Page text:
Jeanette Fitzsimons

Fiddling the electricity market, while consumers burn

by Jeanette Fitzsimons

Once again the government is fiddling with the electricity market to try to make it do two contradictory things. Once again it will fail.

The Minister of Energy is gradually drip feeding results of the Electricity Market Review,  which is to be considered by Cabinet this morning. It seems it will abolish the Electricity Commission, set up by the Labour government to ensure security of supply and oversee the performance of the electricity industry against the goals of the Government Policy Statement.

That may be no huge loss. When the Commission tried to do its job under its first chair, Roy Hemmingway, and ensure that all more cost-effective alternatives to the new 400 kV line through the Waikato were properly considered it was embroiled in a stand off with the chair of Transpower, Ralph Craven. The Minister sacked the wrong one, and it was established that “build and be damned” still reigns, as it always has.

The Minister is saying he will not interfere in the commercial imperatives of the SOE generators (well, he can’t, given that the government wants to privatise them after the next election) but that he will also bring prices down. That is the push-me-pull-you that has bedevilled the power industry ever since Max Bradford’s reforms of 1998, which promised the same and did the opposite.

Electricity is unique among industries. With shoes or toothpaste, increased demand gives economies of scale and tends to bring prices down. With electricity, which cannot effectively be stored on any scale, and where the cheapest sites for hydro and wind and geothermal are always built first, and the price of fossil fuels is rising, increased demand raises prices. The next power station to be built will cost more than the last; and if it is fossil it will cost more to run than the average.

We will never be able to rely on competition to keep prices under control in the NZ market, as some of us repeatedly told Max Bradford and his government in 1998. Our market is closed and small. We cannot import or export electricity. There are few players – in most parts of NZ there are only three substantial players in the retail market. Generator-retailers have an advantage in the area where their generation is based.

There is little price competition because the market structure dictates that every generator whose plant is run at any given time gets the same price, which is the price bid into the market by the marginal generator. This creates all kinds of perverse incentives for gaming to keep the price high at the margin even by holding back cheaper generation at off peak times when the price is lower. It is virtually impossible to prove the extent to which this behaviour happens.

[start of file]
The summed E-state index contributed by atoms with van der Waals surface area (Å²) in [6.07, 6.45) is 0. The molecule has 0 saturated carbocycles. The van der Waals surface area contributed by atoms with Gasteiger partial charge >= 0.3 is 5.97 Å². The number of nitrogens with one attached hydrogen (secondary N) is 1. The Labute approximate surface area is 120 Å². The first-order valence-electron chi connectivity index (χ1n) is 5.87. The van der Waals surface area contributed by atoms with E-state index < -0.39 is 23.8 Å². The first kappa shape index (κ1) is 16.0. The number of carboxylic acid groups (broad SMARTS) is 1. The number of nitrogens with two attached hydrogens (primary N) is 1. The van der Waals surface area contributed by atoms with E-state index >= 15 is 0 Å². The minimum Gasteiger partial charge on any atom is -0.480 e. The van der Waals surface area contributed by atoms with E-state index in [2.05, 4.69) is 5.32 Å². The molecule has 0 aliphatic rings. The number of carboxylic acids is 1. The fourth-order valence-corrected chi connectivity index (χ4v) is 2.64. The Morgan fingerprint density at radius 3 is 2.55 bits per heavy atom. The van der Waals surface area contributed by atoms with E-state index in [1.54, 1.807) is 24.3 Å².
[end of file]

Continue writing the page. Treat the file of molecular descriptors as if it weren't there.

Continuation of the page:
The message has been clear for several decades, but for some reason people just don’t want to accept it. There is a direct trade off between electricity prices and the degree of security we demand. If we demand no need for energy conservation in a 100 year drought, it will cost more on daily power prices than if we demand no  conservation in a 60 year drought.

The more security we demand, the more power plants will have to be built and stand idle most of the time, waiting for that rare combination of dry winter, unexpected plant outage and record level of demand. Idle plant costs money. Consumers have never really been asked how much they are prepared to pay for this level of security, or whether they would rather turn off a few things they aren’t really using when the lakes are very low, and how often they are prepared to do this. Instead successive governments have pretended we can have it both ways.

In a market system, prices have to be high to incentivise power companies to build more plant, and low to satisfy consumer and  political demands, particularly when so many people are existing on such low incomes. Prices can’t be both high and low – except under a progressive pricing tariff system, which the Greens have advocated for some 30 years, where a basic allocation per household is made available at a basic rate and above that increasing demand faces a rising stepped tariff. The higher price at the margin would provide the signal to build new plant. That is harder, but not impossible, to achieve under the system we have now.

The cheapest way to ensure security of supply would be to agree a series of conservation steps and a series of trigger points to implement them. These would be well publicised, and invoked early in what seemed to be shaping up as a dry winter. In March or April consumers would be told, “we are bringing in step one on the conservation plan, to avoid taking stronger action later. It’s time to do a simple check – make sure the towel rails are off when the towels are dry; that the computer and screen are off when you’ve finished for the day; that you turn off the TV at the wall and that you don’t leave lights and heaters on when you aren’t in the room”. This is much more agreeable than being told in July “everyone needs to save 10% immediately”.

Skimming the top off the load in Autumn would usually prevent a winter crisis but in a particularly bad year we could move to steps two and three as we needed to. Foyer lighting in commercial buildings could be reduced, as could street lighting in areas where there are no pedestrians. There are heaps of other opportunities that are not onerous. This would keep power prices affordable for everyone without power cuts. But successive governments have been made aware of the idea and rejected it out of hand.

So once again the government of the day will tweak the electricity system, promising both security of supply and low prices, and once again we will get neither.

Published in Environment & Resource Management by Jeanette Fitzsimons on Mon, August 10th, 2009   

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